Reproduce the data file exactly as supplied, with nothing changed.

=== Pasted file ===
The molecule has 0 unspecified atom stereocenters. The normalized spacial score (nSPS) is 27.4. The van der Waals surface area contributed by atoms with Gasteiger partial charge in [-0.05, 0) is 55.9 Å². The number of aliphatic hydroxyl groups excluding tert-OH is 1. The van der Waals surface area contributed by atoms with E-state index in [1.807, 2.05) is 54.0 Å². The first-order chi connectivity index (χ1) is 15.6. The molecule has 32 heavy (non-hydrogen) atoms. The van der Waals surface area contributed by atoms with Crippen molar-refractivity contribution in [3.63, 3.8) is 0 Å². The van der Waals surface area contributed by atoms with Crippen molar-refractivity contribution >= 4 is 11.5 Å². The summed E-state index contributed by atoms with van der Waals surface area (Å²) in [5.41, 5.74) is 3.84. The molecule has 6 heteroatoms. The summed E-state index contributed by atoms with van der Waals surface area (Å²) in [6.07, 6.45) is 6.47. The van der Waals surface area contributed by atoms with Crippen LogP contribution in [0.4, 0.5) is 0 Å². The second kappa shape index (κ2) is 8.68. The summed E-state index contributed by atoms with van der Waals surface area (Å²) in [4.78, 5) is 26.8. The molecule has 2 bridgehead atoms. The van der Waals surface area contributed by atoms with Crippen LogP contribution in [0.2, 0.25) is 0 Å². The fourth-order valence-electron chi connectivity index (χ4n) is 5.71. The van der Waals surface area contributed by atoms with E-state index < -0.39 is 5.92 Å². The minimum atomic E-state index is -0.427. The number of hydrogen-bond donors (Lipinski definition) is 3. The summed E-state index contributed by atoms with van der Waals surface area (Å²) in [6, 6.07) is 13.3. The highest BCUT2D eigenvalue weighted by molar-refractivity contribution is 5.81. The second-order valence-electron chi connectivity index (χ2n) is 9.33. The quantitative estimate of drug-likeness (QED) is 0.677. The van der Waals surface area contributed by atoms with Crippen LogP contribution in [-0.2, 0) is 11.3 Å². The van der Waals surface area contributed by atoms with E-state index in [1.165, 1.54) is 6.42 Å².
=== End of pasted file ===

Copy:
The molecule has 0 unspecified atom stereocenters. The normalized spacial score (nSPS) is 27.4. The van der Waals surface area contributed by atoms with Gasteiger partial charge in [-0.05, 0) is 55.9 Å². The number of aliphatic hydroxyl groups excluding tert-OH is 1. The van der Waals surface area contributed by atoms with E-state index in [1.807, 2.05) is 54.0 Å². The first-order chi connectivity index (χ1) is 15.6. The molecule has 32 heavy (non-hydrogen) atoms. The van der Waals surface area contributed by atoms with Crippen molar-refractivity contribution in [3.63, 3.8) is 0 Å². The van der Waals surface area contributed by atoms with Crippen molar-refractivity contribution >= 4 is 11.5 Å². The summed E-state index contributed by atoms with van der Waals surface area (Å²) in [5.41, 5.74) is 3.84. The molecule has 6 heteroatoms. The summed E-state index contributed by atoms with van der Waals surface area (Å²) in [6.07, 6.45) is 6.47. The van der Waals surface area contributed by atoms with Crippen LogP contribution in [0.4, 0.5) is 0 Å². The second kappa shape index (κ2) is 8.68. The summed E-state index contributed by atoms with van der Waals surface area (Å²) in [4.78, 5) is 26.8. The molecule has 2 bridgehead atoms. The van der Waals surface area contributed by atoms with Crippen LogP contribution in [0.2, 0.25) is 0 Å². The fourth-order valence-electron chi connectivity index (χ4n) is 5.71. The van der Waals surface area contributed by atoms with E-state index < -0.39 is 5.92 Å². The minimum atomic E-state index is -0.427. The number of hydrogen-bond donors (Lipinski definition) is 3. The summed E-state index contributed by atoms with van der Waals surface area (Å²) in [6, 6.07) is 13.3. The highest BCUT2D eigenvalue weighted by molar-refractivity contribution is 5.81. The second-order valence-electron chi connectivity index (χ2n) is 9.33. The quantitative estimate of drug-likeness (QED) is 0.677. The van der Waals surface area contributed by atoms with Crippen LogP contribution in [-0.2, 0) is 11.3 Å². The van der Waals surface area contributed by atoms with E-state index in [1.165, 1.54) is 6.42 Å².